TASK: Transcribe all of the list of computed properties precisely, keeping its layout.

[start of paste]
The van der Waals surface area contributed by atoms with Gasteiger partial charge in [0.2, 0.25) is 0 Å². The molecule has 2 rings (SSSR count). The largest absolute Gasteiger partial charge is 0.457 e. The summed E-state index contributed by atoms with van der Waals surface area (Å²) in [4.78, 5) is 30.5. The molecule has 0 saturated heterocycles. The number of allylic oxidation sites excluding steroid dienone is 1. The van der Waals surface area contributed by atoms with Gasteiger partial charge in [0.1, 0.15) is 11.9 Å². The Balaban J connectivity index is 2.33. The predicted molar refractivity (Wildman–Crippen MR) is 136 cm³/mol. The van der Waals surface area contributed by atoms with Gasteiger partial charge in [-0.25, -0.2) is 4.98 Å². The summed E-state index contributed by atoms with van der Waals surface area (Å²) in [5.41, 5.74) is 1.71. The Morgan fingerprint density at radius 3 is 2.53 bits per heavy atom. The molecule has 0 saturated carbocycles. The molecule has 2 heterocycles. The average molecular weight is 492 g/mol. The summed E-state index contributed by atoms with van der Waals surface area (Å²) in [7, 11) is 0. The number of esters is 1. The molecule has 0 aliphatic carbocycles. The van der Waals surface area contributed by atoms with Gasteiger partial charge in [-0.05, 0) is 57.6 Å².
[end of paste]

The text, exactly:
The van der Waals surface area contributed by atoms with Gasteiger partial charge in [0.2, 0.25) is 0 Å². The molecule has 2 rings (SSSR count). The largest absolute Gasteiger partial charge is 0.457 e. The summed E-state index contributed by atoms with van der Waals surface area (Å²) in [4.78, 5) is 30.5. The molecule has 0 saturated heterocycles. The number of allylic oxidation sites excluding steroid dienone is 1. The van der Waals surface area contributed by atoms with Gasteiger partial charge in [0.1, 0.15) is 11.9 Å². The Balaban J connectivity index is 2.33. The predicted molar refractivity (Wildman–Crippen MR) is 136 cm³/mol. The van der Waals surface area contributed by atoms with Gasteiger partial charge in [-0.25, -0.2) is 4.98 Å². The summed E-state index contributed by atoms with van der Waals surface area (Å²) in [5.41, 5.74) is 1.71. The Morgan fingerprint density at radius 3 is 2.53 bits per heavy atom. The molecule has 0 saturated carbocycles. The molecule has 2 heterocycles. The average molecular weight is 492 g/mol. The summed E-state index contributed by atoms with van der Waals surface area (Å²) in [7, 11) is 0. The number of esters is 1. The molecule has 0 aliphatic carbocycles. The van der Waals surface area contributed by atoms with Gasteiger partial charge in [-0.05, 0) is 57.6 Å².